Thursday, June 30, 2011



“Really. . .” (not said like a question)

“Whatever. . .”

These words are the new teenage vocabulary of my home. 

A couple of days ago, I found myself correcting a teen at least 5 times for various things she said to various siblings.  In each case, she defended herself, so that my critique sunk to the level of word definitions.

Case in point:

She:  Next year you should help with worship because you’re overly-enthusiastic.

Sibling:  Mom!  _____’s being snarky again.

She:  What did I do?  I was giving you a compliment!  Enthusiasm’s a good thing!

Me:  The word “overly” automatically makes whatever you said a criticism.

She:  No it doesn’t! 

Sibling:  Yes it does!

Me:  Overly means you’re doing something too much.  So the minute you use that word, you make whatever you said a criticism.  (Meanwhile thinking, do I really need to explain this to an honors English student who hopes to read at least 60 books this summer?)

She:  OK, OK.  You are very enthusiastic, is that better?  (all in the snarkiest of tones)

Sibling:  Mom!   ____’s being snarky still!

To one “duh” to many, I even had to invoke Jesus.  “You are SINNING when you say ‘duh’ to someone’s honest question.  The word ‘duh’ is basically saying you’re an idiot.  And what does Jesus say to folks calling each other an idiot?”

She:  (with a lot of eye rolling and sighs)  That it’s bad I assume.

Me:  Jesus says saying “Raca” is the same as murdering them.  “Raca” supposedly means telling someone he’s an idiot.   So to Jesus, your “duhs” may be just as bad as murder. 

That didn’t seem to sink in, so I threatened to charge $1 for every negative thing anyone said to someone else.

Summer. . .  I'm OVERLY not coping thus far. . .

Tuesday, June 28, 2011

The Problem with Celebrating

Several weeks ago, I posted the resolution that I’m not allowed to buy any new clothing until I’ve lost 5 pounds and maintained it for a week.  At the rate I’m going, I’m not buying new clothes any time soon—maybe even for the rest of my life.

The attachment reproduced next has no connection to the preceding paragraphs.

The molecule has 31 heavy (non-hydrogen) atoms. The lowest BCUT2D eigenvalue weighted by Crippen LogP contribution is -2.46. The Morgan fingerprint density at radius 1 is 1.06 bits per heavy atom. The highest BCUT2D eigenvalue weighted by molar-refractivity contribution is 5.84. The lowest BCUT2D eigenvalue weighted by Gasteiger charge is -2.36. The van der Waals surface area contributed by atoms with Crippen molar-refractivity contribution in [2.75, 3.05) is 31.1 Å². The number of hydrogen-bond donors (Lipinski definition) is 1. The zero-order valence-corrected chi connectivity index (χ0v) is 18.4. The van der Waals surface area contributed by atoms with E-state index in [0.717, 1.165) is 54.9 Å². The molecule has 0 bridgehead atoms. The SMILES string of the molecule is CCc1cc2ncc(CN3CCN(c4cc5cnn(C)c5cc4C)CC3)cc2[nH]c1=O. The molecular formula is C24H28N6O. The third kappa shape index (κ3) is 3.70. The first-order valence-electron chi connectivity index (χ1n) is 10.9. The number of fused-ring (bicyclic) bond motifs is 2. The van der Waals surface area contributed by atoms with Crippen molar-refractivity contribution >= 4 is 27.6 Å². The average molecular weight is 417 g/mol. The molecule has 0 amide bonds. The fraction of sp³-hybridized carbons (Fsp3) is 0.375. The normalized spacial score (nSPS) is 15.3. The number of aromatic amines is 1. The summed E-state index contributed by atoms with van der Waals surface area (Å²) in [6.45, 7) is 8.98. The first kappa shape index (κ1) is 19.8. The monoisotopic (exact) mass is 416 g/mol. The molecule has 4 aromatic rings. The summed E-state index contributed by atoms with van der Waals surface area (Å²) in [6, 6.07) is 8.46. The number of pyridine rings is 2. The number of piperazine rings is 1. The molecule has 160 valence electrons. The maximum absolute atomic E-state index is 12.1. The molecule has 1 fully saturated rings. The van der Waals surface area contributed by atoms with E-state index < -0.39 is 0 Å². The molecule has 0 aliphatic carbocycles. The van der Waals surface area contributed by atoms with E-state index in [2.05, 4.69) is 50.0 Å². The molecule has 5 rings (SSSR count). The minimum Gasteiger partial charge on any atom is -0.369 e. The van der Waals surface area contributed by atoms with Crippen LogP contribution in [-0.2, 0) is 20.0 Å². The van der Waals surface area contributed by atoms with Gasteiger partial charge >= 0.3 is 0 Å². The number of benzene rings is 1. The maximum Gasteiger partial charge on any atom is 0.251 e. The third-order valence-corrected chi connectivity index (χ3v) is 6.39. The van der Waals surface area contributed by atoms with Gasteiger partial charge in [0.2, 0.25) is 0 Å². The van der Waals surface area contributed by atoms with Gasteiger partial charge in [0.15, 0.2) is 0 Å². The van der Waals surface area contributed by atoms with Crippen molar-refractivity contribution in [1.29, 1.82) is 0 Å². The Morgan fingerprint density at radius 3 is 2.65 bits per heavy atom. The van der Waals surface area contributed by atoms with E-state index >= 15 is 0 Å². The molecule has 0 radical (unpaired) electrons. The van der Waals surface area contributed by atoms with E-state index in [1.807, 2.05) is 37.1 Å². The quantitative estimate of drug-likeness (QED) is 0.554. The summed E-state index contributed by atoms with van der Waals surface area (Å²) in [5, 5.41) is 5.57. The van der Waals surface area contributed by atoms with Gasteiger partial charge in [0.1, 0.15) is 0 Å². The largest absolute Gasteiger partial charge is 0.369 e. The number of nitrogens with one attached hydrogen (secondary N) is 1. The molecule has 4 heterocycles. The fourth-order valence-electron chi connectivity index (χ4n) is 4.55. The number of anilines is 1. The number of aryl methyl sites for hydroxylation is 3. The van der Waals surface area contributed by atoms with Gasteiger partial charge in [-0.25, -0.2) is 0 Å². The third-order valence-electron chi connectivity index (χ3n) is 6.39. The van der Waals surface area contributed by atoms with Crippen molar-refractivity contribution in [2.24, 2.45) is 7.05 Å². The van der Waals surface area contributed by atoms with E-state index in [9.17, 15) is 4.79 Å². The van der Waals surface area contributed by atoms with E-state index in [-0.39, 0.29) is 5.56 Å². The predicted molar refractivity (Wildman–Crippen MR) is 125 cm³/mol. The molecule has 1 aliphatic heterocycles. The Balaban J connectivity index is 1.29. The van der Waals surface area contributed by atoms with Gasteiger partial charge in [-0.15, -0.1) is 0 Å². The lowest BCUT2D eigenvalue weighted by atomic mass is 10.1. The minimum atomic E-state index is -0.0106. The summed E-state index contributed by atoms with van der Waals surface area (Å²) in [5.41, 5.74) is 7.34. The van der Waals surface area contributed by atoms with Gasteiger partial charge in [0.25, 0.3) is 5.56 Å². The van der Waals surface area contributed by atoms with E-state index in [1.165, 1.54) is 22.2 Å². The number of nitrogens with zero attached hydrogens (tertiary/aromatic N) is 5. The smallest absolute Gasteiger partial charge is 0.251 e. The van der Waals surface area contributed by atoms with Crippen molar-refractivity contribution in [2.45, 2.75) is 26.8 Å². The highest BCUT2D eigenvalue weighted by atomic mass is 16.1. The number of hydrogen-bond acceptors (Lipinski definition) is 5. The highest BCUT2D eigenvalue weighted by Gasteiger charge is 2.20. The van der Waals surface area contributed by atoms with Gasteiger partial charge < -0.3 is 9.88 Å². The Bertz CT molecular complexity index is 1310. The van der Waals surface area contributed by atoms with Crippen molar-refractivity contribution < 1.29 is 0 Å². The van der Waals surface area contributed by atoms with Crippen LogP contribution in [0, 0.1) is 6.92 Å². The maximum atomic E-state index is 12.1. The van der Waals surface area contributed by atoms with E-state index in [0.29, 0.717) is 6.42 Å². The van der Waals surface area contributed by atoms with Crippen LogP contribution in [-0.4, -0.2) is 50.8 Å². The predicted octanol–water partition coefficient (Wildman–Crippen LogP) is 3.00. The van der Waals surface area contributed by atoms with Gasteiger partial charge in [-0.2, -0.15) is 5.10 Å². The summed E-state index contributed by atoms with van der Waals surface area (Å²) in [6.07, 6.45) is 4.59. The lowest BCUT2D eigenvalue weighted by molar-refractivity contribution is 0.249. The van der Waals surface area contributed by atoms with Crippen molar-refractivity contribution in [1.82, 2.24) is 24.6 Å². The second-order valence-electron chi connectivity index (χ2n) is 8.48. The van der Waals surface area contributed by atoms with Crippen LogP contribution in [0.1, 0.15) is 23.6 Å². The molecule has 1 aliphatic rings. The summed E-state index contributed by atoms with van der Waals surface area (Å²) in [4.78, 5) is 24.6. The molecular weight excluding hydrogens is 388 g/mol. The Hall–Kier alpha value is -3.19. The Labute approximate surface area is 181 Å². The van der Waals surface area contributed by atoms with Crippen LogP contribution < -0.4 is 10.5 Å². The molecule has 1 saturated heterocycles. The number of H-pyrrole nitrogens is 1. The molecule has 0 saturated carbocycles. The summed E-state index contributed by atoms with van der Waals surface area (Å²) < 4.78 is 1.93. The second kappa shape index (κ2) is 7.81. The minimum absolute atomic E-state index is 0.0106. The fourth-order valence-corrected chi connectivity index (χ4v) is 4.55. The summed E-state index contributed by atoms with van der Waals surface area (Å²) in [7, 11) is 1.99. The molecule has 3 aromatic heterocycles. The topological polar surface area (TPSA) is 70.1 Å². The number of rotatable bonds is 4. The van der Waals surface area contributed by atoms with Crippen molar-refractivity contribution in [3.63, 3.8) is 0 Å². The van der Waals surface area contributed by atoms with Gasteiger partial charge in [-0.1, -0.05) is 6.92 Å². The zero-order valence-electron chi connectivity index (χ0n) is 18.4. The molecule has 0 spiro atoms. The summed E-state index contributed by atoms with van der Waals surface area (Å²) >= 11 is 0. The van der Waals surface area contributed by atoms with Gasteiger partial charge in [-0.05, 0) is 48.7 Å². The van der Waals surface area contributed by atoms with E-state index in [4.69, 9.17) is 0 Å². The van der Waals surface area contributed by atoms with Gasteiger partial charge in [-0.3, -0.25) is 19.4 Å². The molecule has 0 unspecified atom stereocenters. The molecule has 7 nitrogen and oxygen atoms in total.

The problem?  Celebrating.

When Scott and I first married, a friend recommended the cookbook Extending the Table:  A World Community Cookbook, a work of the Mennonite Central Committee.  The premise of the cookbook is that most of the world regularly eats a simple (but tasty) diet of vegetables, beans and grains with meat, fatty foods and rich desserts reserved for celebrations.  

The problem with Americans is we eat like we're celebrating every meal.  Hence our weight problem, as well as our over-consumption of world resources.

As 2 InterVarsity staff living in Manhattan, Scott and I couldn’t afford to eat much meat.   Extending the Table was the perfect cookbook for us.  We regularly ate East Indian Spinach and Lentils, Brazilian Beans and Chickpea Curry.  We ate vegetarian A LOT.  And we were SKINNY.  Scott especially got so bony I worried a little about him.

Then we moved to Boston.  Meat is a lot more affordable—especially if you buy it on sale (sales didn’t  exist in Manhattan).  Meat’s quicker and easier to cook.  And kids like meat a lot more than stewy bean and vegetable dishes.

Despite my never-ending attempts to feed the family healthy meals, there's always a reason to celebrate—and to this Chinese Mama, celebrating ain’t really celebrating unless there’s great food and plenty of it.  In this past week we’ve celebrated:

Monday:  Ren’s 5th grade picnic (I managed to eat only salad)